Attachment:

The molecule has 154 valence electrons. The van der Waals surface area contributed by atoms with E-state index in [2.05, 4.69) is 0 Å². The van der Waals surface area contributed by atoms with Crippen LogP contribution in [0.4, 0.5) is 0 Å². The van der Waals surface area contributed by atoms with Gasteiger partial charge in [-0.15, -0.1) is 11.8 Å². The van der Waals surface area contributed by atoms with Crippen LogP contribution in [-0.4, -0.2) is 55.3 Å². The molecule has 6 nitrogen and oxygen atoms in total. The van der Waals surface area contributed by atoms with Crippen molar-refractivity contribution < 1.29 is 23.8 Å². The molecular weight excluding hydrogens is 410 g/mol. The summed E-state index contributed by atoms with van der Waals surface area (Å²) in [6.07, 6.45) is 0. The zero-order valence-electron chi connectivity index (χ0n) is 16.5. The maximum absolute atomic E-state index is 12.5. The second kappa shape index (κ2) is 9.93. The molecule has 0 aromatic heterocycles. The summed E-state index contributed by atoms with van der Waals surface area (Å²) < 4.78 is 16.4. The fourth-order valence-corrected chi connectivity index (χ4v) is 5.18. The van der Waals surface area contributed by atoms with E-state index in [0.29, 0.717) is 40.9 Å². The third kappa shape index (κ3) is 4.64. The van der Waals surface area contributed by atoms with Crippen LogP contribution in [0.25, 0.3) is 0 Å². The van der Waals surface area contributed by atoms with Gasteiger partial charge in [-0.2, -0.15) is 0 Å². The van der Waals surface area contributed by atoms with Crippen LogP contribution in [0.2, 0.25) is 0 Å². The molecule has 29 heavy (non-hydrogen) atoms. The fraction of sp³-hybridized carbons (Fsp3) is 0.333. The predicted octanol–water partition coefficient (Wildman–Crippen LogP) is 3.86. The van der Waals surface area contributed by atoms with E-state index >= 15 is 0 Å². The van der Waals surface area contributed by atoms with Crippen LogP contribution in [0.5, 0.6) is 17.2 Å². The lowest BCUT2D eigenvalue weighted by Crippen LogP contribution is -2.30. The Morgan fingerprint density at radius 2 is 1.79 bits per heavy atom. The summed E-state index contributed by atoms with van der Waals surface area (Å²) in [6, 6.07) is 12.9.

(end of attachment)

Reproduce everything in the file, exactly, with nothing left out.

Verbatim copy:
The molecule has 154 valence electrons. The van der Waals surface area contributed by atoms with E-state index in [2.05, 4.69) is 0 Å². The van der Waals surface area contributed by atoms with Crippen LogP contribution in [0.4, 0.5) is 0 Å². The van der Waals surface area contributed by atoms with Gasteiger partial charge in [-0.15, -0.1) is 11.8 Å². The van der Waals surface area contributed by atoms with Crippen LogP contribution in [-0.4, -0.2) is 55.3 Å². The molecule has 6 nitrogen and oxygen atoms in total. The van der Waals surface area contributed by atoms with Crippen molar-refractivity contribution < 1.29 is 23.8 Å². The molecular weight excluding hydrogens is 410 g/mol. The summed E-state index contributed by atoms with van der Waals surface area (Å²) in [6.07, 6.45) is 0. The zero-order valence-electron chi connectivity index (χ0n) is 16.5. The maximum absolute atomic E-state index is 12.5. The second kappa shape index (κ2) is 9.93. The molecule has 0 aromatic heterocycles. The summed E-state index contributed by atoms with van der Waals surface area (Å²) < 4.78 is 16.4. The fourth-order valence-corrected chi connectivity index (χ4v) is 5.18. The van der Waals surface area contributed by atoms with E-state index in [0.29, 0.717) is 40.9 Å². The third kappa shape index (κ3) is 4.64. The van der Waals surface area contributed by atoms with Crippen LogP contribution in [0.25, 0.3) is 0 Å². The van der Waals surface area contributed by atoms with Gasteiger partial charge in [-0.2, -0.15) is 0 Å². The van der Waals surface area contributed by atoms with Crippen LogP contribution in [0.2, 0.25) is 0 Å². The molecule has 29 heavy (non-hydrogen) atoms. The fraction of sp³-hybridized carbons (Fsp3) is 0.333. The predicted octanol–water partition coefficient (Wildman–Crippen LogP) is 3.86. The van der Waals surface area contributed by atoms with E-state index >= 15 is 0 Å². The van der Waals surface area contributed by atoms with Crippen LogP contribution in [0.5, 0.6) is 17.2 Å². The lowest BCUT2D eigenvalue weighted by Crippen LogP contribution is -2.30. The Morgan fingerprint density at radius 2 is 1.79 bits per heavy atom. The summed E-state index contributed by atoms with van der Waals surface area (Å²) in [6, 6.07) is 12.9.